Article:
Summer afternoon, summer afternoon; to me those have always been the two most beautiful words in the English language. —Henry James
Even though the official start to summer is solstice on the 21st and even though I like the idea of kicking things off with a nice pagan ritual and bonfire, the real onset of summer feels like the last day of school. And it’s here! My fourth graders at Morton performed their superhero stories, we said goodbye and now it’s onward ho to long days, leisurely dog walks and summer adventures. Here are a few things I’m excited about this summer:
1. Writing, writing, writing.
I’ve got two essays that are a hair’s breadth from being ready and four that still need a fair amount of elbow grease. Then, at last, I can start querying agents.
One of the essays I’m working on is called “Sweet Tooth.” At this stage it’s essentially a collection of notes on the topic of having a sweet tooth and sweetness in general. As an initial step, I decided to try to catalog my history in sweets, remembering things like—
Petit fours from the Watergate Pastry Shop: triangles of dark chocolate cake, buttercream, marzipan, apricot preserves and pastry nestled in tissue in a cardboard box.
Coffee ice cream studded with m&m’s, melting in a waffle cone in the Steve’s parking lot on Cape Cod. Ticking hood of a car warm against my legs, the air cooling in the twilight.
Apple turnovers full of fluffy, whipped cream at the Picadilly Market in London, fall trimester junior year of college. I ate them in the street in my black wool skirt and boots.
The Carvel ice cream Cookie Puss.
The full inventory could probably be a book in itself. Maybe a series. As I compiled it, I thought for the millionth time how interesting it is that memory is yoked to our senses: sounds and smells, textures and flavors. How memory is like writing in the way you attach to something small, a detail, a flavor or texture and then the whole blooms from that part.
I’m curious, too, about the word sweet itself and how we equate sweetness on the tongue with a kind demeanor—as in she’s a sweetheart. I’m wondering if there are similar equivalencies in other languages. If anyone knows whether the word for sweetness in another language translates to a gentleness of character or beloved one, please let me know!
July 18th I’ll perform an excerpt of “Sweet Tooth” as part of a solo show called Food for Thought. I look forward to spending some time with the indomitable Tekki Lomnicki, artistic director of Tellin’ Tales Theatre, which is producing the show at Prop. If the weather’s acting like it ought to in July, we can sip post-show cocktails in the garden at Chief O’Neill’s across the street. Get your tickets here.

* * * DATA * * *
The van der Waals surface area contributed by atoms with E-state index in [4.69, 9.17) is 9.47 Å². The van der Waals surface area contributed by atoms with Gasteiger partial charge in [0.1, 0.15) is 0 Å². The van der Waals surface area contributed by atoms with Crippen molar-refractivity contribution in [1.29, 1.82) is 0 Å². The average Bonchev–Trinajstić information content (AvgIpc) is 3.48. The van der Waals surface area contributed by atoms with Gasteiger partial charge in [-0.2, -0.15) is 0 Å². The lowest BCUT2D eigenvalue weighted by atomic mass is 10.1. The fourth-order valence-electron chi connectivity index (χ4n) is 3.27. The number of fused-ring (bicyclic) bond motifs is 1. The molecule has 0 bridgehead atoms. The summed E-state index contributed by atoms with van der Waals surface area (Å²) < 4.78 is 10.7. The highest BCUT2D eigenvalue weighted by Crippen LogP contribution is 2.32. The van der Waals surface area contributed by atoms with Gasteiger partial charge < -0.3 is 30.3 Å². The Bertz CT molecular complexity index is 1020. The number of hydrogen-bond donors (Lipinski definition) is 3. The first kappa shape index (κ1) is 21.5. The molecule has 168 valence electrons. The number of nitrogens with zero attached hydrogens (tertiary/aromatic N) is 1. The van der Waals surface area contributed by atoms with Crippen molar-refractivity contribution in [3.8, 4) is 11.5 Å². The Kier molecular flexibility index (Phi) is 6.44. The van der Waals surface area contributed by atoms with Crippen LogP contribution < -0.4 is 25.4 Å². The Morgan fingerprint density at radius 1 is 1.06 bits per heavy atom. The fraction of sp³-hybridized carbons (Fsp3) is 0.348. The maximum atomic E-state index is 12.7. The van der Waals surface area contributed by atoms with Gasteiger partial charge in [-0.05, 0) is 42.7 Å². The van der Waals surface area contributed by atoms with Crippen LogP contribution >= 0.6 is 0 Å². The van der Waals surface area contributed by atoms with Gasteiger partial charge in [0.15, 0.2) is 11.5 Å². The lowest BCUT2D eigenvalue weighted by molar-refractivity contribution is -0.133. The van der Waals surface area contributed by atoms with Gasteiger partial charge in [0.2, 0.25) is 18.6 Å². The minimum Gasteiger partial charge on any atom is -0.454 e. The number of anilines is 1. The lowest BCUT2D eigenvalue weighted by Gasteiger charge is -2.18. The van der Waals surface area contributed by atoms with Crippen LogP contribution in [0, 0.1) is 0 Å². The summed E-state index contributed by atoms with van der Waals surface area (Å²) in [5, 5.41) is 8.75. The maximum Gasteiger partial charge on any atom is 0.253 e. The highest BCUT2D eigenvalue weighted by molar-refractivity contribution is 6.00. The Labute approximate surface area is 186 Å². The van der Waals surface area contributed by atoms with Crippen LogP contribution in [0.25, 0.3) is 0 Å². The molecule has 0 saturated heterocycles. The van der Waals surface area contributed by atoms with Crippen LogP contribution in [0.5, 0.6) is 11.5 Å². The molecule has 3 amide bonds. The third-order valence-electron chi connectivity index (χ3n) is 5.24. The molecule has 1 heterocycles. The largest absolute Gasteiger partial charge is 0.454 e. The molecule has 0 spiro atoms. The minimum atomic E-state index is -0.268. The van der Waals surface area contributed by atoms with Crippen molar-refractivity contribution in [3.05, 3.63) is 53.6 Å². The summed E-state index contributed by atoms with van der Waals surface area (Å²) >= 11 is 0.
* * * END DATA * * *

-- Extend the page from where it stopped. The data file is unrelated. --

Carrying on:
3. Martha’s Vineyard.
I’m headed there in July. On the way, while waiting for planes and ferries, I’ll work on the last essay in the collection, “Following Sharks.” It’s about how we survive after trauma or loss, how suffering can linger and the ways we let it go.
There have been reports the last few summers of increasing numbers of great white sharks off the Vineyard because of the resurgence of gray seals in the area. And while that does give me pause—I grew up in the age of Jaws—I recently found another, more soothing way to consider sharks in the form of a website that tracks their migration patterns.
Katharine, Mary Lee, Poseidon, Miguel and seventy-nine others (there’s even an Oprah) have been tagged with transmitters that let researchers know their whereabouts every time their dorsal fin breaks the surface of the sea. Some of the sharks have these crazy trajectories and no one knows what they’re up to, what drives them to swim where they swim. Recently, when I was having a rough day, I found myself thinking about the Ocearch sharks. I felt myself relax, contemplating their mysterious peregrinations. It helped put things in perspective.It’s bracing to think about how much we don’t know, how much bigger the picture is than what we see at any given moment.
Also there will be salt air and rose hips and good things to eat and running on those little roads and seashells and Flying Horses Carousel and the ocean.
4. Stand up paddle boarding. I tried it last summer and LOVED it. I will go in Lake Michigan which is currently shark free.
6. Summer reading—outdoors! Beach, sidewalk café, park. Maybe a little hammock action. In addition to the books I mentioned in my last post, I’m finishing books four and five in George R.R. Martin’s Song of Fire and Ice. I started the series this spring because the Game of Thrones ballyhoo finally piqued my curiosity, but I’m too scared to watch the show. It’s kind of a bloodbath, yes? But now I know who everyone is and what’s happening in the kingdom. I took an online quiz (actually a couple of them) to see which character I am. I got Daenerys first and then Tyrion. I was kind of hoping for Jon Snow or Arya, but at least I didn’t get Cersei or Joffrey, am I right? Did you know you can learn to speak Dothraki?
Anyway, I’m also reading Once I was Cool, an essay collection by fellow Chicagoan Megan Stielstra, and The Best American Nonrequired Reading anthology 2013 edition because—
pencil on dining room table drumroll…
7. I am in The Best American Nonrequired Reading anthology for 2014!
Technically, this is happening in the fall (October 7th to be precise), but it might be the most exciting thing on the list (up there with blueberries). Earlier this year, I found out that “The Saltwater Twin” is going to be included in this super cool anthology. The editor this year is Daniel Handler, aka Lemony Snicket. Last year’s anthology included writing by Sherman Alexie, Lynda Barry, Walter Mosley and Kurt Vonnegut, so I’m feeling pretty fancy, friends.
Now let us all go forth and get summery!